Johnathan Hladik, policy director, email@example.com , 402.687.2100 ext. 1014; Teresa Hoffman, senior communications associate, firstname.lastname@example.org, 402.687.2100, ext. 1012
LYONS, NEBRASKA – As consumer preference continues to shift toward local food, producers are working hard to meet this demand. However, supply chain challenges remain. That is especially true for the farmers and ranchers who raise livestock. Locker appointments can be hard to come by, and the wait time at U.S. Department of Agriculture-inspected facilities can stretch beyond one year.
Nebraska lawmakers will consider much-needed legislation to fund the Independent Processor Assistance Program during the upcoming legislative session. In the meantime, producers may be able to overcome this supply chain bottleneck by utilizing a herd share program. This is the topic of a new guide recently released by the Center for Rural Affairs.
“Until the Independent Processor Assistance Program is fully funded, direct purchase from local producers is available only to those who can afford and store large quantities of meat or live near one of the several U.S. Department of Agriculture facilities licensed in the state,” said Johnathan Hladik, policy director for the Center. “A herd share agreement provides an alternative where multiple individuals can establish an ownership interest in the same animal, which entitles the consumer to meat processed in one of the numerous custom exempt locker plants across the state.”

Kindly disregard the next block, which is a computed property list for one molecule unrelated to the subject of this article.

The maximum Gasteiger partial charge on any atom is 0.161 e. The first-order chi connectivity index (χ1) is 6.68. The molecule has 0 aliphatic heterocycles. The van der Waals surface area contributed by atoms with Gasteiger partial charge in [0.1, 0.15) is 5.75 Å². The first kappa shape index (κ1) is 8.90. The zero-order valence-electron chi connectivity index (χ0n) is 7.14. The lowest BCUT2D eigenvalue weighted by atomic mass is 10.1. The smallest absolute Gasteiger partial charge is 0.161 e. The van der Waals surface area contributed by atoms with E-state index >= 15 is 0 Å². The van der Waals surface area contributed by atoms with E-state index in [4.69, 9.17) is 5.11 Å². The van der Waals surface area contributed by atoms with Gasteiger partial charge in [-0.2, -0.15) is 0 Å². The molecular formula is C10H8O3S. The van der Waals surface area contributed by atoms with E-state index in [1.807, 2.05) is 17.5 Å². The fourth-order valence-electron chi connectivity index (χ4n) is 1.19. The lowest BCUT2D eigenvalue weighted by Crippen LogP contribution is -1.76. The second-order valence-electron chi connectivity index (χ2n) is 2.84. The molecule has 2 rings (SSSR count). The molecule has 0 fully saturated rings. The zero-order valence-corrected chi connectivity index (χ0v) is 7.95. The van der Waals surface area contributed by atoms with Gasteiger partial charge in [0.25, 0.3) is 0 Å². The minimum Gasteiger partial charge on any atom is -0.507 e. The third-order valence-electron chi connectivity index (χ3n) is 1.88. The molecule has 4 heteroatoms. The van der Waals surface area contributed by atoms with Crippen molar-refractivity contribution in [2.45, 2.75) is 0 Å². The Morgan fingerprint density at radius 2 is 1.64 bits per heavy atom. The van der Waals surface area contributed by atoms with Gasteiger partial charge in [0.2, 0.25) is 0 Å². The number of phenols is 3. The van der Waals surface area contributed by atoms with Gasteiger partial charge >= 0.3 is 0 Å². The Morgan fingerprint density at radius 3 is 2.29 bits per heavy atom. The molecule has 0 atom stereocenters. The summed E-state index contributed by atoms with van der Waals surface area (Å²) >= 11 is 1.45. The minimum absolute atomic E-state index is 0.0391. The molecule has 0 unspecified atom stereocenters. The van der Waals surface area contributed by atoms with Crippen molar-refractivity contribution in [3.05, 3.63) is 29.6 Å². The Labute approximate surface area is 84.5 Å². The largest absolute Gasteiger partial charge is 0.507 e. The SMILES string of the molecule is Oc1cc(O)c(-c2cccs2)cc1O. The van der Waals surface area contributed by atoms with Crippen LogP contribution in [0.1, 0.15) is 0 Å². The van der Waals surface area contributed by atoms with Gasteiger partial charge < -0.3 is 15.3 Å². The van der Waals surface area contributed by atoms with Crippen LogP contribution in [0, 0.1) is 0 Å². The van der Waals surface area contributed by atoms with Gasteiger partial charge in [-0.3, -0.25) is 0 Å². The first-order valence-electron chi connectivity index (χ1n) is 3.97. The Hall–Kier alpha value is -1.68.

Hladik said use of herd share programs in Nebraska and Wyoming have already made it easier for consumers to purchase meat from a local producer,
“This guide gives producers the information and resources they need to establish agreements with customers,” he said. “Herd share is a chance for the processor to grow their business, creating jobs and activity on Main Street.”
To view and download a copy of the guide, visit cfra.org/publications.
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